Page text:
“Only those who risk going too far can possibly find out how far they can go.” – T.S. Eliot
I recently read the book “The Up Side of Down” by Megan McCardle which explores not only how much can be learned from failing but also how many opportunities can be lost to people with a fear of failing. The book intrigued and inspired me. Partly because I believe that our personal failures, like all our challenging experiences, can be very powerful in strengthening and shaping our future selves and partly because I believe that by overprotecting people we deprive them of opportunities to learn and grow. (This is especially true when it comes to our children.) I really enjoyed this book (which I'm now reading for the second time) and because the information in it can easily be applied to many areas of life, including finances, I thought I'd share some of my favourite learning moments in this week's post:
Less Overthinking. More Failing
Researchers split several groups of people into groups of 3-4 and gave them 20 pieces of dry spaghetti, a metre of tape, a marshmallow and some string. The groups were given 20 minutes to create the tallest freestanding structure they could using the materials provided that was capable of supporting the marshmallow. The groups included business undergraduates, doctors, lawyers and engineers but interestingly none of these groups managed to build the tallest structure. The winning group was made up of four kindergarten students. How did these 4 & 5 year olds manage to build the winning structure? Simply put, they weren't afraid to fail. They were also the only group who asked for more spaghetti! This allowed them to quickly discover what didn't work and allowed them to pursue the things that did. The other groups spent the majority of their time planning and organizing their group and discussing their strategies and very little time actually building.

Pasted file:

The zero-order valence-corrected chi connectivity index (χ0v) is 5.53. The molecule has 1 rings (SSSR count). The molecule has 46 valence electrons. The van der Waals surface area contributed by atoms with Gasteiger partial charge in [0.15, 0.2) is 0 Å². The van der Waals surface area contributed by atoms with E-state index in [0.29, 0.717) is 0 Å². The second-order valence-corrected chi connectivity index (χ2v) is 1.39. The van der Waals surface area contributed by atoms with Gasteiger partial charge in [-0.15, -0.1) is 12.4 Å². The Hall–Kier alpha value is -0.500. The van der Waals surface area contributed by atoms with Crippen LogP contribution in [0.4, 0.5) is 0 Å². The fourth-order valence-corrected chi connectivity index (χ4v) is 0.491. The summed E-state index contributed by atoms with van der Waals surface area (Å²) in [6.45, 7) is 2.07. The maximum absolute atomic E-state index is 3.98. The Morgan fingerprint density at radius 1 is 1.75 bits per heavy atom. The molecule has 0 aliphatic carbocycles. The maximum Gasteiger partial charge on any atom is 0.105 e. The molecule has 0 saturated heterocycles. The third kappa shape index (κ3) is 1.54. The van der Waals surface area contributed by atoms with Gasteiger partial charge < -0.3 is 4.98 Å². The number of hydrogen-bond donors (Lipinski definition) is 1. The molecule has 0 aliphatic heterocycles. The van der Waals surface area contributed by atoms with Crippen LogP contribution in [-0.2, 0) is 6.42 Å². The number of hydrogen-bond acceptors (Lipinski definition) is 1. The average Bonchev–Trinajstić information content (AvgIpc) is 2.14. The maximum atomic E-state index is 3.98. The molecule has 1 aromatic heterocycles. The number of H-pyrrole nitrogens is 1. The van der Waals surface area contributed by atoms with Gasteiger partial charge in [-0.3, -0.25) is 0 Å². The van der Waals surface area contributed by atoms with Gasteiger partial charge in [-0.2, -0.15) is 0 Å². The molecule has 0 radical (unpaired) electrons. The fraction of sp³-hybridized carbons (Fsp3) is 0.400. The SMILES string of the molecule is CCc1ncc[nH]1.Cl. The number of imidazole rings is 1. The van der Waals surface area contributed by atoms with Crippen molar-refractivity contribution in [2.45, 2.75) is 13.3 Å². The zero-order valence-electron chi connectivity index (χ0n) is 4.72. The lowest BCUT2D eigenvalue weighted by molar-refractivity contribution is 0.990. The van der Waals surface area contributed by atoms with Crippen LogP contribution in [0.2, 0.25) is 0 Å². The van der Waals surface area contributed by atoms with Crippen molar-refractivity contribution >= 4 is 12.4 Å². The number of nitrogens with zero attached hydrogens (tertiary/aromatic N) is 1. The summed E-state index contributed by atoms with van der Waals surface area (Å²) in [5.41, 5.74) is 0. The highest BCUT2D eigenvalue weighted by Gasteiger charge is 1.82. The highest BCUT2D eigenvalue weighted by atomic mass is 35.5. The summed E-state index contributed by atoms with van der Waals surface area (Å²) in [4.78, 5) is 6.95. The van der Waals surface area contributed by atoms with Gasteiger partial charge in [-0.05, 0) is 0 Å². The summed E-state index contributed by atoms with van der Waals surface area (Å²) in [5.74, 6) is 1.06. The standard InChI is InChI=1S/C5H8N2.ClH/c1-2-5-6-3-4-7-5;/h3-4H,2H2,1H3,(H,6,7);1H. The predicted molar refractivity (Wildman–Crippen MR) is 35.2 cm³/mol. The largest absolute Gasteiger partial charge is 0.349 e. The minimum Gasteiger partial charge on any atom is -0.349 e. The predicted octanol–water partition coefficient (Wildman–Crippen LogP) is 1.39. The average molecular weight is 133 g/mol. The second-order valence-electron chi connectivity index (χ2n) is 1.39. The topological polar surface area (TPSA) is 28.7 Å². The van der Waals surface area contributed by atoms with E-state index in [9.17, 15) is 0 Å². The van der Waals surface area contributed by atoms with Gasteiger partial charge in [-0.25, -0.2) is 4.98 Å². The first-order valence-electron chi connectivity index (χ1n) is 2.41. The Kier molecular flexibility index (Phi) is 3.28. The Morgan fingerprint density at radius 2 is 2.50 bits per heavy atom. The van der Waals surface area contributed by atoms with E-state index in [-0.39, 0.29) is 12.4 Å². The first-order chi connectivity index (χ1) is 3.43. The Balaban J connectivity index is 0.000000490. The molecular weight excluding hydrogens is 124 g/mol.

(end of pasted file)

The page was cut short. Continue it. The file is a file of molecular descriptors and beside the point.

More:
Learn From What Doesn't Work
In life we learn a lot from trying and failing that we are able to apply in a way that leads us to greater success. As kids we learned that whether we're climbing trees, navigating monkey bars or trying to guide an animated hero through multiple levels of a video game there is a great deal of value in learning what doesn't work. This is especially true for new situations (like the building task that was given to the groups) where we don't have any prior understanding to draw on. As one of the researchers commented, “no one really understands the structural properties of spaghetti” so the kindergarteners' willingness to just dive in and try different approaches until they figured out what worked is what led them to victory. Instead of being discouraged by their initial lack of success they simply chose a different way of attacking the problem. The fact that the prospect of failing didn’t intimidate them and their willingness to learn from failure was the key to their success.